Mean shift clustering uses sliding-window to find dense areas in the data points. It is a centroid-based algorithm. The goal of the algorithm is to locate the centre points of each group/class, which works by updating candidates for centre points to be the mean of the points within the sliding-window. These candidate windows are then filtered in a post-processing stage to eliminate near-duplicates, forming the final set of centre points and their corresponding groups. The assumption is that the population is dense at the centre of each cluster.

Mean-shift algorithm starts by selecting a random point in the data space. Then, check the data in a fixed radius around the point, to identify the direction where the density increases most. The point continues to shift in the data space in order to move in the direction where the density increases most. This continues till you reach a point where the density decreases on every side. This is the centre of the group. This process is done with many sliding windows until all points lie within a window. When multiple windows overlap the merge and the maximum is preserved. The data points are then clustered according to the sliding window in which they reside.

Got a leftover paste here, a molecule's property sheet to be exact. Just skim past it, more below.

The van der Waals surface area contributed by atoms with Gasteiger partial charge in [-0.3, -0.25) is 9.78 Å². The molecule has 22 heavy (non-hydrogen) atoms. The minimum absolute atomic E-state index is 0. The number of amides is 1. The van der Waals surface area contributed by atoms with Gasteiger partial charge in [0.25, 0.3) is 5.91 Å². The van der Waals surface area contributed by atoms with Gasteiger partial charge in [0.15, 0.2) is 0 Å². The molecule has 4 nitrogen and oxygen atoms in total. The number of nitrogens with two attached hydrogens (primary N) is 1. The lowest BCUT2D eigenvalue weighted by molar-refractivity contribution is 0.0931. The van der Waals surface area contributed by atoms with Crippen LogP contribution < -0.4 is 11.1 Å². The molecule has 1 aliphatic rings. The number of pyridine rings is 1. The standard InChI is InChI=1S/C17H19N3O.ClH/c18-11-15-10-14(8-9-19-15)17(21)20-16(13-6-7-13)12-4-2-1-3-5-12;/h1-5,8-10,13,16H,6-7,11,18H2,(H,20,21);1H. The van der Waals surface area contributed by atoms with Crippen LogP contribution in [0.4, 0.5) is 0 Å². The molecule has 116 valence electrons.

This is different from the K-means algorithm because we do not select the number of clusters. The mean shift algorithm identifies this for us. That adds a lot of value. Ofcourse it leaves the room for configuration (hence room for doubt) because we have to select the radius of the sliding window. The radius in turn impacts the count of clusters identified.

This limitation of the algorithm is that it identifies the cluster based on the density of points and if an entire cluster is not dense enough, it is pushed into another dense cluster. Thus, it may miss some clusters. But the algorithm offers a very good computational performance.